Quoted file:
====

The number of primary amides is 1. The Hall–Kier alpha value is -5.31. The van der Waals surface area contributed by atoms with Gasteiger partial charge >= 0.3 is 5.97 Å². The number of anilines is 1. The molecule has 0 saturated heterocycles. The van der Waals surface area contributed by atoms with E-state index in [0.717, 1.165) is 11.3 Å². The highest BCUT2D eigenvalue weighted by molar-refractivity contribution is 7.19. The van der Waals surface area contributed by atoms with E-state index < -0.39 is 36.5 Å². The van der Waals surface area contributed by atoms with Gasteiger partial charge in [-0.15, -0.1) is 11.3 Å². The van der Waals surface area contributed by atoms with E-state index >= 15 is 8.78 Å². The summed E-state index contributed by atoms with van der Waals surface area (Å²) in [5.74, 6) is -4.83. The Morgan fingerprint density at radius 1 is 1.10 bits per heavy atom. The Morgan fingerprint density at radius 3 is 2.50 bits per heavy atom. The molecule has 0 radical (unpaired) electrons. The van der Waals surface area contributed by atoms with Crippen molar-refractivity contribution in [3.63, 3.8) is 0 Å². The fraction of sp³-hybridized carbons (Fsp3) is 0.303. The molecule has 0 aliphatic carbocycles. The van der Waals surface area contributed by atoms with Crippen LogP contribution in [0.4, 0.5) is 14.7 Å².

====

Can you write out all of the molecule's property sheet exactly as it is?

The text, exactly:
The number of primary amides is 1. The Hall–Kier alpha value is -5.31. The van der Waals surface area contributed by atoms with Gasteiger partial charge >= 0.3 is 5.97 Å². The number of anilines is 1. The molecule has 0 saturated heterocycles. The van der Waals surface area contributed by atoms with E-state index in [0.717, 1.165) is 11.3 Å². The highest BCUT2D eigenvalue weighted by molar-refractivity contribution is 7.19. The van der Waals surface area contributed by atoms with E-state index < -0.39 is 36.5 Å². The van der Waals surface area contributed by atoms with Gasteiger partial charge in [-0.15, -0.1) is 11.3 Å². The van der Waals surface area contributed by atoms with E-state index >= 15 is 8.78 Å². The summed E-state index contributed by atoms with van der Waals surface area (Å²) in [5.74, 6) is -4.83. The Morgan fingerprint density at radius 1 is 1.10 bits per heavy atom. The Morgan fingerprint density at radius 3 is 2.50 bits per heavy atom. The molecule has 0 radical (unpaired) electrons. The van der Waals surface area contributed by atoms with Crippen molar-refractivity contribution in [3.63, 3.8) is 0 Å². The fraction of sp³-hybridized carbons (Fsp3) is 0.303. The molecule has 0 aliphatic carbocycles. The van der Waals surface area contributed by atoms with Crippen LogP contribution in [0.4, 0.5) is 14.7 Å².